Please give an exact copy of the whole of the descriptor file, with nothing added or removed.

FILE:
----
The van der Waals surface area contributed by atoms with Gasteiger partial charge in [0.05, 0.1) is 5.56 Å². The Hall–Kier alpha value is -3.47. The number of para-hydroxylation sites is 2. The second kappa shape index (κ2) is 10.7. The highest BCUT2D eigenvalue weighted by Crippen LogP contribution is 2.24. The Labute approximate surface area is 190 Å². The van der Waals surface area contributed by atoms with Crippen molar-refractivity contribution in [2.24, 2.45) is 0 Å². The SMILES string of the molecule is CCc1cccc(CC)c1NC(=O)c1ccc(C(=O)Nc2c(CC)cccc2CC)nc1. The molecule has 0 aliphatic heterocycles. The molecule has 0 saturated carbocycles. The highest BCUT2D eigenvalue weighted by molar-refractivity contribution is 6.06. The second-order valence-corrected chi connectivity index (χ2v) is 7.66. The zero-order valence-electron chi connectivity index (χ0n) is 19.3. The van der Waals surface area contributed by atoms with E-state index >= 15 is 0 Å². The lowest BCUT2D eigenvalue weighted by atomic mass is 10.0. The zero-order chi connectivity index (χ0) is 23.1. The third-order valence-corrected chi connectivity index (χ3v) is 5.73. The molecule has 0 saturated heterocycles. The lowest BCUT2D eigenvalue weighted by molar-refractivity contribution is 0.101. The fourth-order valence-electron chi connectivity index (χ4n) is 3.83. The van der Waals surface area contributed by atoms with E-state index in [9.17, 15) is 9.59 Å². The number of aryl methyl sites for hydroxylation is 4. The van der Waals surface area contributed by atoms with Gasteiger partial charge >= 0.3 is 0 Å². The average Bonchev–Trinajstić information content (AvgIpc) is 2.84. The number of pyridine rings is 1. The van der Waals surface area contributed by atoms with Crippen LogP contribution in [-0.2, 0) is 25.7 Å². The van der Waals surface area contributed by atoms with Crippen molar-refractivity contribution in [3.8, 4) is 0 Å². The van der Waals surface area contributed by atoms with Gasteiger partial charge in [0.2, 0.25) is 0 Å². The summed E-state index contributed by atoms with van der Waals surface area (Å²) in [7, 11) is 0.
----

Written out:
The van der Waals surface area contributed by atoms with Gasteiger partial charge in [0.05, 0.1) is 5.56 Å². The Hall–Kier alpha value is -3.47. The number of para-hydroxylation sites is 2. The second kappa shape index (κ2) is 10.7. The highest BCUT2D eigenvalue weighted by Crippen LogP contribution is 2.24. The Labute approximate surface area is 190 Å². The van der Waals surface area contributed by atoms with Crippen molar-refractivity contribution in [2.24, 2.45) is 0 Å². The SMILES string of the molecule is CCc1cccc(CC)c1NC(=O)c1ccc(C(=O)Nc2c(CC)cccc2CC)nc1. The molecule has 0 aliphatic heterocycles. The molecule has 0 saturated carbocycles. The highest BCUT2D eigenvalue weighted by molar-refractivity contribution is 6.06. The second-order valence-corrected chi connectivity index (χ2v) is 7.66. The zero-order valence-electron chi connectivity index (χ0n) is 19.3. The van der Waals surface area contributed by atoms with E-state index >= 15 is 0 Å². The lowest BCUT2D eigenvalue weighted by atomic mass is 10.0. The zero-order chi connectivity index (χ0) is 23.1. The third-order valence-corrected chi connectivity index (χ3v) is 5.73. The molecule has 0 saturated heterocycles. The lowest BCUT2D eigenvalue weighted by molar-refractivity contribution is 0.101. The fourth-order valence-electron chi connectivity index (χ4n) is 3.83. The van der Waals surface area contributed by atoms with E-state index in [9.17, 15) is 9.59 Å². The number of aryl methyl sites for hydroxylation is 4. The van der Waals surface area contributed by atoms with Gasteiger partial charge >= 0.3 is 0 Å². The average Bonchev–Trinajstić information content (AvgIpc) is 2.84. The number of pyridine rings is 1. The van der Waals surface area contributed by atoms with Crippen LogP contribution in [-0.2, 0) is 25.7 Å². The van der Waals surface area contributed by atoms with Crippen molar-refractivity contribution in [3.8, 4) is 0 Å². The van der Waals surface area contributed by atoms with Gasteiger partial charge in [0.2, 0.25) is 0 Å². The summed E-state index contributed by atoms with van der Waals surface area (Å²) in [7, 11) is 0.